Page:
Energy Bill contradicts legal principles

QLS Legal Policy Special Counsel Kate Brodnik, QLS President Rebecca Fogerty and QLS Industrial Law Committee Chair Giri Sivaraman.

Queensland Law Society (QLS) has called for the redrafting of some provisions in the Energy (Renewable Transformation and Jobs) Bill 2023 to ensure regulation-making is consistent with fundamental legislative principles.

QLS President Rebecca Fogerty, QLS Industrial Law Committee Chair Giri Sivaraman and QLS Legal Policy Special Counsel Kate Brodnik spoke at the public hearing with the State Government’s Transport and Resources Committee at Parliament House today.

Rebecca said QLS supported a legislative framework which set a clear path for a transition to sustainable energy, and assistance for communities during the transition.

However, it held concerns about the wide-ranging, regulation-making powers contained in the legislation, and called for the provisions to be redrafted.

“The Bill authorises the making of regulations that could lead to the amending an Act,” she said.

“This contradicts fundamental legal principles which provide that proposed legislation should have sufficient regard to the institution of Parliament and that an Act should only be amended by another Act.


“The Queensland legislation applying the national electricity laws should only be amended by another Act, not a regulation.

“We cannot support this breach of a fundamental legislative principle in the name of administrative convenience.”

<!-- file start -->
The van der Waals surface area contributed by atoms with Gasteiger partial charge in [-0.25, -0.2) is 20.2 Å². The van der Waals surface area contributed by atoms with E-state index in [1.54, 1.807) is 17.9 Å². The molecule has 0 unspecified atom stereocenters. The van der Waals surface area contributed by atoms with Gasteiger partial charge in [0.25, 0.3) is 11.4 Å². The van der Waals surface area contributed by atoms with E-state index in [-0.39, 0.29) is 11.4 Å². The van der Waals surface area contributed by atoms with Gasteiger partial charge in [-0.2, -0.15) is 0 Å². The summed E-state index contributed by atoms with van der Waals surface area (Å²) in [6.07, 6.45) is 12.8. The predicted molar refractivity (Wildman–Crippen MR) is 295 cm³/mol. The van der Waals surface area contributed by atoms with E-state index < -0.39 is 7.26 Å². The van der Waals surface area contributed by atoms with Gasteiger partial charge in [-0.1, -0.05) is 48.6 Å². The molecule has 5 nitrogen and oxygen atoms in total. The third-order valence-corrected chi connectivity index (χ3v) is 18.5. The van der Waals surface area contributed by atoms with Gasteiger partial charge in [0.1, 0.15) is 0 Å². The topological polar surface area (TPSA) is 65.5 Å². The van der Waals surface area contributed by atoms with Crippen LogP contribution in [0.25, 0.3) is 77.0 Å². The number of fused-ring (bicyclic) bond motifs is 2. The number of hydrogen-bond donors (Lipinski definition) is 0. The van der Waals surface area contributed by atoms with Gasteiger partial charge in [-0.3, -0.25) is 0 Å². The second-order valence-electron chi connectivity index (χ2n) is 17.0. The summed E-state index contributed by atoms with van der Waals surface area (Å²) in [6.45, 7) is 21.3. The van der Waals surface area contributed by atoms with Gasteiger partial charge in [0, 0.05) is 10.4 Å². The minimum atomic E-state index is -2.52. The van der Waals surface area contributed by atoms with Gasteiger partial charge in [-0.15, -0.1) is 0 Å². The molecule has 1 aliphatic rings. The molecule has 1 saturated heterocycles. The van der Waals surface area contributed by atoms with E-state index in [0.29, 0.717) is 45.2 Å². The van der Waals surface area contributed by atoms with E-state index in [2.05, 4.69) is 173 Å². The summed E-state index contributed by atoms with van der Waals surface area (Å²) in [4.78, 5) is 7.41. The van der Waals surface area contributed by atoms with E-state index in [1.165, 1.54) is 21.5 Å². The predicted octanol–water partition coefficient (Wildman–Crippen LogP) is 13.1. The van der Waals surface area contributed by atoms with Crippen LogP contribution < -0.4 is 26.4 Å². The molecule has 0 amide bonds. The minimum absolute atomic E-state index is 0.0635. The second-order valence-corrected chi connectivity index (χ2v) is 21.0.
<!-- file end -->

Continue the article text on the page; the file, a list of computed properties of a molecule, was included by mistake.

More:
The Bill was introduced in October with an aim to enshrine in law key commitments from the Queensland Energy and Jobs Plan, such as to:

  • build a clean and competitive energy system for the economy and industry;
  • deliver affordable energy for households and business and support more rooftop solar and batteries;
  • drive better outcomes for workers and communities as partners in the energy transformation; and
  • create infrastructure frameworks for the Queensland SuperGrid; and
  • establish the governance and advisory functions to support workers and communities.

Rebecca said the Society welcomed the Bill’s requirement for engagement and consultation with Aboriginal and Torres Strait Islander peoples.

She said QLS also supported the establishment of a Job Security Guarantee Fund.

“In welcoming the Government’s contributions to this fund, further investment must be proactive and ongoing to ensure the effectiveness of the fund,” she said.


“QLS would welcome further detail in respect of the fund’s operation, including how it can be accessed and the categories of costs it will include.

“Further details about the process to be undertaken by workers and their advisors should also be provided for in legislation.

“QLS calls for the allocation of specific funding for affected workers to access legal advice to assist them in determining whether they meet the eligibility requirements and to navigate the process, if necessary.”

The committee is due to table its report on 1 March.

Read the QLS submission here.

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